For a guy born in Norwalk, Connecticut, Horace Ward Martin Tavares Silva sure had a lengthy and exotic name. When he became known to millions of music fans worldwide, it was by the shortened and Anglicized moniker Horace Silver.

Introduced to the music of his father’s native Cape Verde, Silver first entered music as a tenor saxophonist, but moved to piano. In 1950, he won a gig backing Stan Getz, then made the move to New York City, where he worked at the club Birdland every Monday night. It was in this period Silver became a chief architect of the hard bop sound, first in his work on Miles Davis’ album “Walkin’,” then through founding the Jazz Messengers ensemble with drummer Art Blakey.

Silver continued as a staple of the genre that blended rhythm and blues with gospel and jazz, writing songs that would become standards of the canon like “The Preacher” and “Sister Sadie.” His most famous work would go on to provide inspiration for newer artists like Steely Dan and Stevie Wonder.

Most fitting for the man who penned “Song for My Father,” Silver will be highlighted by the Mystic Order of the Jazz Obsessed (MOJO) on the day after Father’s Day, Monday, June 22, 6:30 p.m. at Gulf City Lodge (601 State St.) The Suburban Jazz Quartet plus a pair of horns will do the honors of interpreting Silver’s music.

Entrance is $12, $10 for students and military and $8 for MOJO members. Entrance includes a light jambalaya dinner, and a cash bar will be available.

For more information, call 251-459-2298, email [email protected] or go to mojojazz.org.


Portal Studio hails solar high mark
Portal Studio (163 N. Lawrence St.), in the Auto Alley district of downtown, carries on its tradition of seasonal artistic celebrations timed with humanity’s long-held festivals of solar position. The next in the series marks the year’s longest period of daylight with the Psych Solstice lasting an entire weekend, June 20 and 21.

The Saturday performance schedule kicks off at 8 p.m. with music sets from Mobile’s Jimmy Lee and Birmingham’s Freaky Deakys. Bo Poston will be on hand for fire breathing demonstrations and the results of a film scramble will be screened. Next will be performance art by Lillian McKinnney before the night closes with Southside Show’s Gypsy Circus.

Ironically, the second night of the solstice event opens with dark music from Night. That will be followed by Leland Clay’s folk reggae, April Patrick’s fire dancing and Baklava belly dancers. The event closes with the psychedelic tones of Mobile band 20,000 Leagues Under the Sea.
Also featured will be a marketplace for sundry items. Attendees are asked to bring records, clothes, goods or art works to barter.

For more information, including a schedule of times and map to the studio, look up the festival on Facebook.


Former arts honcho back to Hoosier State
When Mobile Arts Council (MAC) Director Bob Burnett announced his resignation in January, it took a lot of people by surprise. His stated plans at the time were to remain in the area, but in a job a bit more low-key.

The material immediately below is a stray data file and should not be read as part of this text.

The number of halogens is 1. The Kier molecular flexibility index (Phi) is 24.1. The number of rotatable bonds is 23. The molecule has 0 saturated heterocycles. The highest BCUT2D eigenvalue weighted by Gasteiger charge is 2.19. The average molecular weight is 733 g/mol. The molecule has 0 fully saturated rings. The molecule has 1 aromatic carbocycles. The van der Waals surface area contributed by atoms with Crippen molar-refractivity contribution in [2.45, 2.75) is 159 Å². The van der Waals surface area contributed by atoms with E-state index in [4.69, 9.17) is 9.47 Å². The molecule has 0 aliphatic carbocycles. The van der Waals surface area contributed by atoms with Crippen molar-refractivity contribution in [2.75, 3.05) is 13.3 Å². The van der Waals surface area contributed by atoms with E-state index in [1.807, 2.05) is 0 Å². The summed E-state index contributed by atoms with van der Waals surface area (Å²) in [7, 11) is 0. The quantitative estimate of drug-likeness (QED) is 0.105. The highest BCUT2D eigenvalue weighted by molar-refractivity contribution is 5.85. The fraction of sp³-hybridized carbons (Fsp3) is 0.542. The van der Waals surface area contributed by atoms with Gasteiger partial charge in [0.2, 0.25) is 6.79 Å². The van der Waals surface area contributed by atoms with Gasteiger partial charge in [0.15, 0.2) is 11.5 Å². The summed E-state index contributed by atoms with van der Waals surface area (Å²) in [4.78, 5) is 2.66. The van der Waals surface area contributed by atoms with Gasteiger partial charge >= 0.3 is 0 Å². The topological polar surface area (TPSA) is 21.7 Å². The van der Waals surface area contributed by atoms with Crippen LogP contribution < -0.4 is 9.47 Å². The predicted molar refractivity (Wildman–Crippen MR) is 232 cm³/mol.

Scratch all that now. Burnett recently said he is headed back to his old stomping grounds in a few weeks to take a new position at Butler University in Indianapolis, where he will become grant manager for Region Seven of the Indiana Arts Commission’s (IAC) Regional Grant Program. Burnett said Butler serves as the Regional Partner Organization for IAC.

Butler is an Indianapolis private university founded in 1855. Its 2014 enrollment was 4,848.

Burnett’s tenure atop MAC was one of the longest in the organization’s 60-year history. He arrived in the fall of 2003 and presided over some the most visible and beneficial changes to not only MAC but also Mobile’s entire arts community.

With our languid way of life, it’s pretty easy to put off things until they become more convenient. If you were waiting to tell Burnett thanks for a dozen years of service to our cultural scene, the chance is about to pass.


New arts mag in print and online
There’s a new ant farm in Mobile but you don’t have to worry about knocking it off your shelf. Despite the name, it’s more about serving local arts than drones serving a queen.

Ant Farm Journal is the private brainchild of a pair of University of Mobile students. Co-founder and design director Heath Vester is a junior majoring in fine arts with a concentration in graphic design. His partner and editor-in-chief Eleanor Mason, co-founder, is a senior majoring in English.

“Our primary reason for creating the magazine was to give creatives and artists in the community a platform to share their work, while also showcasing what sets Mobile apart from other Southern cities when it comes to art, culture and history,” Vester said in a press release.
Not officially a university publication, they said three editions have been printed with another due this month. The first two can be viewed online at antfarmmobile.com. Print copies can be found at Mars Hill Café and Carpe Diem in Mobile, Shop Around the Corner and Moka’s Coffee House in Saraland and The Little Shop in Satsuma.